The University of Oslo does not think a competition initiated by the government is the way to go about making changes when it comes to environment and climate change issues in the university sector.

Government wants Norway’s universities to compete to be best on environment and climate issues

The Ministry of Education and Research wants to see how students, researchers and other staff measure up when it comes to cutting climate impacts. Not everyone is equally excited.

How often do guest lecturers travel by plane? Are students good at recycling at the canteen? How sustainable are the old lecture and reading rooms really? And how much of the institution’s research relates to the environment?

These are among the measures that will be used to assess Norwegian universities and university colleges, and it is the institutions themselves that will be doing the reporting.

They’ll have to report what actions they’ve take concerning waste, purchasing and procurement, land use, energy consumption, energy production, domestic and international flights, sustainability in education and research on the shift to greener technologies.

“Universities and colleges have a great responsibility, both to cut their own emissions, but also to equip their students with the knowledge they need to make the transition to a greener future. Among other actions, they should contribute to this through research,” according to a press release from the Ministry of Research and Higher Education.

Climate strikers now students

In practical terms, the programme asks universities and university colleges to report on their actions using assessment cards and scoreboards, which show how they are doing and who gets a green, yellow or red light in the various reporting areas.

“This is the decade when the climate strikers have become adults and are beginning their higher education. WeP must show them that we practice what we teach. In order for the transition to a greener future to amount to more than just good intentions and individual measures, we need to work systematically. If we want to get better, we need to know how we are doing,” the press release states.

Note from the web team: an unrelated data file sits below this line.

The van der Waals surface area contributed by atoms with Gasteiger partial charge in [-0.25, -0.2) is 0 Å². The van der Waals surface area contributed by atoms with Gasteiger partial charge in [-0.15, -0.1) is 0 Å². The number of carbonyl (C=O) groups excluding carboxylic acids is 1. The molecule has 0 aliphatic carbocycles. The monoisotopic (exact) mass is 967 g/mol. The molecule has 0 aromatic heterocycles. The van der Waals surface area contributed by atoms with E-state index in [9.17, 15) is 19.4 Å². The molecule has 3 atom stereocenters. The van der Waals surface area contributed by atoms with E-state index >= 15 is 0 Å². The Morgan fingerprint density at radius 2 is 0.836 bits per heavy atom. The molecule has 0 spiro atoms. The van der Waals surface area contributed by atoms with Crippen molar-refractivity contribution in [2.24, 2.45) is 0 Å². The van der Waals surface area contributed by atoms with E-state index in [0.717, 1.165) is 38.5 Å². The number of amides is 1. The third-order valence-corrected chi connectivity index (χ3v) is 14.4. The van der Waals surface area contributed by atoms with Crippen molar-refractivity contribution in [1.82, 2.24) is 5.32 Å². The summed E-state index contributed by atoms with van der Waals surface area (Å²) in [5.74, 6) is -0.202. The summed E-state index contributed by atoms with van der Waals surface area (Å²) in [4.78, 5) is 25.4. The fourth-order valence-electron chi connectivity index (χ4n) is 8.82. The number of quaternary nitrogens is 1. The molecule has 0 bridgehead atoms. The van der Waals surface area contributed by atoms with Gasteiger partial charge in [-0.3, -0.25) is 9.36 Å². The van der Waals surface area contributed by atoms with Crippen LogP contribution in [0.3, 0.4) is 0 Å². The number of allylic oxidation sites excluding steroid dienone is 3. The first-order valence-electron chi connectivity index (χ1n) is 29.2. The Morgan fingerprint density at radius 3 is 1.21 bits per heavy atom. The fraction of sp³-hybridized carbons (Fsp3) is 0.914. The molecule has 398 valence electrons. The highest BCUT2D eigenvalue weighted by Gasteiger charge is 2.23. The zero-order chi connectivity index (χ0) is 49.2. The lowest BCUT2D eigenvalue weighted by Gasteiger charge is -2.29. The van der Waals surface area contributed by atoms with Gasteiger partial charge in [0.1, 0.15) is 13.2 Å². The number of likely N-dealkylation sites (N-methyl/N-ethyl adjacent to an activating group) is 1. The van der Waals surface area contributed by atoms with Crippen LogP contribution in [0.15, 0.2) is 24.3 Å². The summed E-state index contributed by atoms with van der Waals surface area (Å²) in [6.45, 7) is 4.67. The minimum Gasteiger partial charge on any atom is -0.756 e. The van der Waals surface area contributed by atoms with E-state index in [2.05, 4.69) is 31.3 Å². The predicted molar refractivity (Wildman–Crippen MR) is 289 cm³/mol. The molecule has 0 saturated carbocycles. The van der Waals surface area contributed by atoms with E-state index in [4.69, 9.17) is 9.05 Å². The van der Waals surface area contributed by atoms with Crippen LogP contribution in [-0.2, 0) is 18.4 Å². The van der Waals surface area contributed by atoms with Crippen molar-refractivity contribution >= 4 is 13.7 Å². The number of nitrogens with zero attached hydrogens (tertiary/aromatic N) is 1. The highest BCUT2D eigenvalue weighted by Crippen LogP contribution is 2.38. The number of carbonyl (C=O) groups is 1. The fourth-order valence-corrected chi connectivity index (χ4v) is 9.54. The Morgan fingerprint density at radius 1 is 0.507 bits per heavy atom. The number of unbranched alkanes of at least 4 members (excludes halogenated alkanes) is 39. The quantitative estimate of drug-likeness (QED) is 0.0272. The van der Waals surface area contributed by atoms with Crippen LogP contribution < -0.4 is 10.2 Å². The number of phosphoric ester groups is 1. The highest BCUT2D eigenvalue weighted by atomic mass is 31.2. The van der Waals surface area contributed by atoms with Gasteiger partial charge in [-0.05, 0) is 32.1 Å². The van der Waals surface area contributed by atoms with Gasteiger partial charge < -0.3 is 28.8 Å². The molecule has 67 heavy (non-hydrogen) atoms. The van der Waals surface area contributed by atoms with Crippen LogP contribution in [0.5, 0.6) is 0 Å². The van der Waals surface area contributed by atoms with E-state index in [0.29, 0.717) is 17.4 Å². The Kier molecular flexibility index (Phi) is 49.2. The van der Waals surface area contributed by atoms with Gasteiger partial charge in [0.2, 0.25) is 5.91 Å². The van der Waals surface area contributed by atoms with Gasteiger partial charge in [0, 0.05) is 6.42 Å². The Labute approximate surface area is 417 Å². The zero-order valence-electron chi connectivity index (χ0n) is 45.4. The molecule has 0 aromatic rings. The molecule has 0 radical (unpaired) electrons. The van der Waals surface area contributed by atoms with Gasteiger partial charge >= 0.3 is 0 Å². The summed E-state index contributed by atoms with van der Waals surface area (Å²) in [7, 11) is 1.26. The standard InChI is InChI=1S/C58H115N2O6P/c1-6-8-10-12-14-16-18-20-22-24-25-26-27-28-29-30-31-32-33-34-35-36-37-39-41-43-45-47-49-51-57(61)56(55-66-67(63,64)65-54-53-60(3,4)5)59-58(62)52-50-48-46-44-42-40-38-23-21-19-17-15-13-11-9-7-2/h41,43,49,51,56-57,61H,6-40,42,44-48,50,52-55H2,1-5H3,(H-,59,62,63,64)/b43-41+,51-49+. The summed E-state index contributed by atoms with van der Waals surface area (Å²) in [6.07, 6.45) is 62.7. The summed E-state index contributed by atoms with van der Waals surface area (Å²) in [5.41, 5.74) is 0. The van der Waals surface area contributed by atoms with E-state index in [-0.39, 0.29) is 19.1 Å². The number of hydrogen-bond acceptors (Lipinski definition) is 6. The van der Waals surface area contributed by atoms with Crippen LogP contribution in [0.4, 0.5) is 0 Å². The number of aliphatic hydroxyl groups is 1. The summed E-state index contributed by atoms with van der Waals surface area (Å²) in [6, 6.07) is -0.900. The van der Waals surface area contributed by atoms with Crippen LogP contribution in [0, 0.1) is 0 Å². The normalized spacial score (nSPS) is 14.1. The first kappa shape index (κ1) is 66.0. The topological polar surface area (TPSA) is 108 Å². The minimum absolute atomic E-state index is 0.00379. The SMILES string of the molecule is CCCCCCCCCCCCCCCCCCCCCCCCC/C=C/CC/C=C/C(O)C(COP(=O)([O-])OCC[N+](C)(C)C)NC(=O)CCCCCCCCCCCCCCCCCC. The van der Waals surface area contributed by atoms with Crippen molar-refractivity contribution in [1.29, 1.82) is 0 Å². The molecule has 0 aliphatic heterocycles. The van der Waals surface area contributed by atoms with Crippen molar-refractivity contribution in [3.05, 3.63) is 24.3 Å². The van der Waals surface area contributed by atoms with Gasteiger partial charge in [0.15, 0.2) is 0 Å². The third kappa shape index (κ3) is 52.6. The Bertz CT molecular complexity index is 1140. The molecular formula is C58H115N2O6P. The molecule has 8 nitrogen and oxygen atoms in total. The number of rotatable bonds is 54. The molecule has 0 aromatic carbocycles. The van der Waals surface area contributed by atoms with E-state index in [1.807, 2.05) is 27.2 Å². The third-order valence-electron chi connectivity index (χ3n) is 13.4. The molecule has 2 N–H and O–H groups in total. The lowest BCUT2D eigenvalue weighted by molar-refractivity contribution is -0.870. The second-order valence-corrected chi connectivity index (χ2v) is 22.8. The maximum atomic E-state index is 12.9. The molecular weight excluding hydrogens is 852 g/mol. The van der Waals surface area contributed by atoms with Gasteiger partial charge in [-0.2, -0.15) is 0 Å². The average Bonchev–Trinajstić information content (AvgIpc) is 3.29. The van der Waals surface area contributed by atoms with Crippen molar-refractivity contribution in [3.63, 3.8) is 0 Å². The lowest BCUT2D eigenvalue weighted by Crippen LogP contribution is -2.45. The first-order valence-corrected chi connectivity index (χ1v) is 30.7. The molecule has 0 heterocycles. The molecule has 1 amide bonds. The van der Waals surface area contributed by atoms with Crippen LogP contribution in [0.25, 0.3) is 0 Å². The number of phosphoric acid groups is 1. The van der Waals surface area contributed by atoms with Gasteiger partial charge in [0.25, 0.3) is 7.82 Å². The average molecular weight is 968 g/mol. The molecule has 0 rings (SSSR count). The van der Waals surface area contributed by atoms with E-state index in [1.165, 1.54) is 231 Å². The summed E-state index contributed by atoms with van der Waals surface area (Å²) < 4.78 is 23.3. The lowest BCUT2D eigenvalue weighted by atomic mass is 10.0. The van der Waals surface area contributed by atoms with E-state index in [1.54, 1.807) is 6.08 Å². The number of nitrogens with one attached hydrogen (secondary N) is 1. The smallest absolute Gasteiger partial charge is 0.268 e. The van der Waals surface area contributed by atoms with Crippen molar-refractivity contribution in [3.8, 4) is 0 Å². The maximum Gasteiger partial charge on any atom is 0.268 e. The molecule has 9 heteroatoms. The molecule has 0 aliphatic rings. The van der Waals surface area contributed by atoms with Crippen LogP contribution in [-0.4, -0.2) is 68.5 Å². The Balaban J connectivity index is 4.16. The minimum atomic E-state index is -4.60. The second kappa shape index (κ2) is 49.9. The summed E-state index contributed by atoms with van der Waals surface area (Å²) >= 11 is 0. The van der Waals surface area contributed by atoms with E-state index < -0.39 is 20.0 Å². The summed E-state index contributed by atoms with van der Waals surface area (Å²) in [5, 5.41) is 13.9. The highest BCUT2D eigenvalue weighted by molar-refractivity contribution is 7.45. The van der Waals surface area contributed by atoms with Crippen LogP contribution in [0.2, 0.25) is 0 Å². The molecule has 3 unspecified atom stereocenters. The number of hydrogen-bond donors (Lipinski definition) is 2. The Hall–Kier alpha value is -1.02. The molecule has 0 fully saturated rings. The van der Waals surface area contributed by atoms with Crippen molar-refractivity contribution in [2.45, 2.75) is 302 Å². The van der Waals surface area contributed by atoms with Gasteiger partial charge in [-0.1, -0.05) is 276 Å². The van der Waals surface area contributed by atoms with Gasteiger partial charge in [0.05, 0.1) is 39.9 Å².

Participation in the competition is voluntary.

Not clear that everyone will participate

One of the country's largest universities, the University of Oslo (UiO), has not yet decided whether it will participate in the competition.

UiO rector Svein Stølen is critical of the approach.

“I think this is simply not the recipe for developing good, socially sustainable universities,” Stølen writes in an email.

The university has already prepared its own greenhouse gas accounting which was put in place last year and has now followed up with an action plan. Stølen would rather have the university adhere to its own strategies and not be guided by external rankings or competitions.

He also questiones how the climate competition will be conducted and how the results are to be measured.

“Should the indicators be based on quantity? Quality? And how do we properly run it? I'm not sure if that's at all possible,” he says.

University of Oslo rector Svein Stølen.

“The most important thing for me is that the University of Oslo have concrete and long-term plans for how to continue our own sustainability efforts. In general, we also adhere to the UN’s sustainability agenda, not the 17 political goals. It is not the goals and agenda of the politicians that govern the universities,” he says.

Good for the climate

Climate researcher Borgar Aamaas at Cicero, the Oslo-based Center for International Climate Research, is more supportive of the competition and thinks this type of approach is good news for the environment.

“Specifying goals and creating indicators that make actions measurable can certainly have an effect. Getting this into the state report for higher education may also help,” he says.

He compared the competition to a kind of climate budget that several Norwegian municipalities are using today to make their climate actions visible and quantifiable.

“Raising awareness is certainly a way to help us manage the transition to a low-emission society. Informational activities for students, staff and the general population are important in themselves to influence behaviour, but can also contribute to better acceptance of emissions reduction measures,” Aamaas says.

He believes these kinds of actions can help countries achieve their climate goals, but only if they are combined with other political measures that are moving in the same direction.


Read the Norwegian version of this article at

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